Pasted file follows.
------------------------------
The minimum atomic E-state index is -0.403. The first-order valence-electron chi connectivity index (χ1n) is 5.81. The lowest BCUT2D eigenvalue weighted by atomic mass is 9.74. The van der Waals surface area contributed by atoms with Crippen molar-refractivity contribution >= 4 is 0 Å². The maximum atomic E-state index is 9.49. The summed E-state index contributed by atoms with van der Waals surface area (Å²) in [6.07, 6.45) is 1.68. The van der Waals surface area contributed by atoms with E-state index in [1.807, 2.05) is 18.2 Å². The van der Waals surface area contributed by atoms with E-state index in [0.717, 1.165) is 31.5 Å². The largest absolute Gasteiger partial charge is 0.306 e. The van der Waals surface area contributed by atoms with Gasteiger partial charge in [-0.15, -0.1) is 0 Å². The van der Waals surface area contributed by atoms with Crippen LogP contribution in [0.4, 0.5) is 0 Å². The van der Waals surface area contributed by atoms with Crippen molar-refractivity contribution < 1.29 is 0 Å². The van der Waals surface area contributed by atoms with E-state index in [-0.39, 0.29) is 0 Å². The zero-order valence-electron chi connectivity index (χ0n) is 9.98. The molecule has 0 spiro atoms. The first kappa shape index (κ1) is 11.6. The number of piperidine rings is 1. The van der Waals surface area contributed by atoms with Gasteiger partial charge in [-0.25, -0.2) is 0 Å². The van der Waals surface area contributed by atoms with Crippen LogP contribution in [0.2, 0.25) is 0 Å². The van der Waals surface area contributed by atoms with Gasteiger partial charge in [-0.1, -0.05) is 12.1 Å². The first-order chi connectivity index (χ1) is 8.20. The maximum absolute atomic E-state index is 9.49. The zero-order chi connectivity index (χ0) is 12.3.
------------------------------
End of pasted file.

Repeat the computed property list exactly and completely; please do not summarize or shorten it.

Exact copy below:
The minimum atomic E-state index is -0.403. The first-order valence-electron chi connectivity index (χ1n) is 5.81. The lowest BCUT2D eigenvalue weighted by atomic mass is 9.74. The van der Waals surface area contributed by atoms with Crippen molar-refractivity contribution >= 4 is 0 Å². The maximum atomic E-state index is 9.49. The summed E-state index contributed by atoms with van der Waals surface area (Å²) in [6.07, 6.45) is 1.68. The van der Waals surface area contributed by atoms with E-state index in [1.807, 2.05) is 18.2 Å². The van der Waals surface area contributed by atoms with E-state index in [0.717, 1.165) is 31.5 Å². The largest absolute Gasteiger partial charge is 0.306 e. The van der Waals surface area contributed by atoms with Gasteiger partial charge in [-0.15, -0.1) is 0 Å². The van der Waals surface area contributed by atoms with Crippen LogP contribution in [0.4, 0.5) is 0 Å². The van der Waals surface area contributed by atoms with Crippen molar-refractivity contribution < 1.29 is 0 Å². The van der Waals surface area contributed by atoms with E-state index in [-0.39, 0.29) is 0 Å². The zero-order valence-electron chi connectivity index (χ0n) is 9.98. The molecule has 0 spiro atoms. The first kappa shape index (κ1) is 11.6. The number of piperidine rings is 1. The van der Waals surface area contributed by atoms with Gasteiger partial charge in [-0.25, -0.2) is 0 Å². The van der Waals surface area contributed by atoms with Crippen LogP contribution in [0.2, 0.25) is 0 Å². The van der Waals surface area contributed by atoms with Gasteiger partial charge in [-0.1, -0.05) is 12.1 Å². The first-order chi connectivity index (χ1) is 8.20. The maximum absolute atomic E-state index is 9.49. The zero-order chi connectivity index (χ0) is 12.3.